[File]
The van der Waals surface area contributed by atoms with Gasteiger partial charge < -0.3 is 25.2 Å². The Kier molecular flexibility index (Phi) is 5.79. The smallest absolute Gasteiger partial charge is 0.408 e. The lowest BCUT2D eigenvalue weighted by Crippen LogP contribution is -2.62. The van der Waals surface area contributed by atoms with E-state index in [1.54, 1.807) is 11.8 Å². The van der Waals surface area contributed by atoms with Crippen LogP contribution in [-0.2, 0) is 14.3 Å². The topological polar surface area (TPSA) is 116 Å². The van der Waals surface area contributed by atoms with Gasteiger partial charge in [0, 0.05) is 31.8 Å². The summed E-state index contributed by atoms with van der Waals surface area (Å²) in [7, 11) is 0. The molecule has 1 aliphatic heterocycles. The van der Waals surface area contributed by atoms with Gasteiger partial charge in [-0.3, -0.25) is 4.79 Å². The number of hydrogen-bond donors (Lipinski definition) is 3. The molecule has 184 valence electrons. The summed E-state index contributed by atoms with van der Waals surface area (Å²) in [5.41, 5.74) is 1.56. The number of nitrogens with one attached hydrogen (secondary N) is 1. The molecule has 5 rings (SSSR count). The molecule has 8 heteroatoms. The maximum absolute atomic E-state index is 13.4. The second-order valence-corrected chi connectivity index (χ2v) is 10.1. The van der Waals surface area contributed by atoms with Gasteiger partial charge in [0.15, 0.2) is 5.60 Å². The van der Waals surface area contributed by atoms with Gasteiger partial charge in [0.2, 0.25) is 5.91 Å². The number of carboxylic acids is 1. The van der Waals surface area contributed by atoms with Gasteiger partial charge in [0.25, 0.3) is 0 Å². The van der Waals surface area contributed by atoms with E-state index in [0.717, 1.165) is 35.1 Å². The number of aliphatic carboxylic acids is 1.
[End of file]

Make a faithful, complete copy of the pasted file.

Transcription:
The van der Waals surface area contributed by atoms with Gasteiger partial charge < -0.3 is 25.2 Å². The Kier molecular flexibility index (Phi) is 5.79. The smallest absolute Gasteiger partial charge is 0.408 e. The lowest BCUT2D eigenvalue weighted by Crippen LogP contribution is -2.62. The van der Waals surface area contributed by atoms with E-state index in [1.54, 1.807) is 11.8 Å². The van der Waals surface area contributed by atoms with Crippen LogP contribution in [-0.2, 0) is 14.3 Å². The topological polar surface area (TPSA) is 116 Å². The van der Waals surface area contributed by atoms with Gasteiger partial charge in [0, 0.05) is 31.8 Å². The summed E-state index contributed by atoms with van der Waals surface area (Å²) in [7, 11) is 0. The molecule has 1 aliphatic heterocycles. The van der Waals surface area contributed by atoms with Gasteiger partial charge in [-0.3, -0.25) is 4.79 Å². The number of hydrogen-bond donors (Lipinski definition) is 3. The molecule has 184 valence electrons. The summed E-state index contributed by atoms with van der Waals surface area (Å²) in [5.41, 5.74) is 1.56. The number of nitrogens with one attached hydrogen (secondary N) is 1. The molecule has 5 rings (SSSR count). The molecule has 8 heteroatoms. The maximum absolute atomic E-state index is 13.4. The second-order valence-corrected chi connectivity index (χ2v) is 10.1. The van der Waals surface area contributed by atoms with Gasteiger partial charge in [0.15, 0.2) is 5.60 Å². The van der Waals surface area contributed by atoms with Gasteiger partial charge in [0.2, 0.25) is 5.91 Å². The number of carboxylic acids is 1. The van der Waals surface area contributed by atoms with Gasteiger partial charge in [0.25, 0.3) is 0 Å². The van der Waals surface area contributed by atoms with E-state index in [0.717, 1.165) is 35.1 Å². The number of aliphatic carboxylic acids is 1.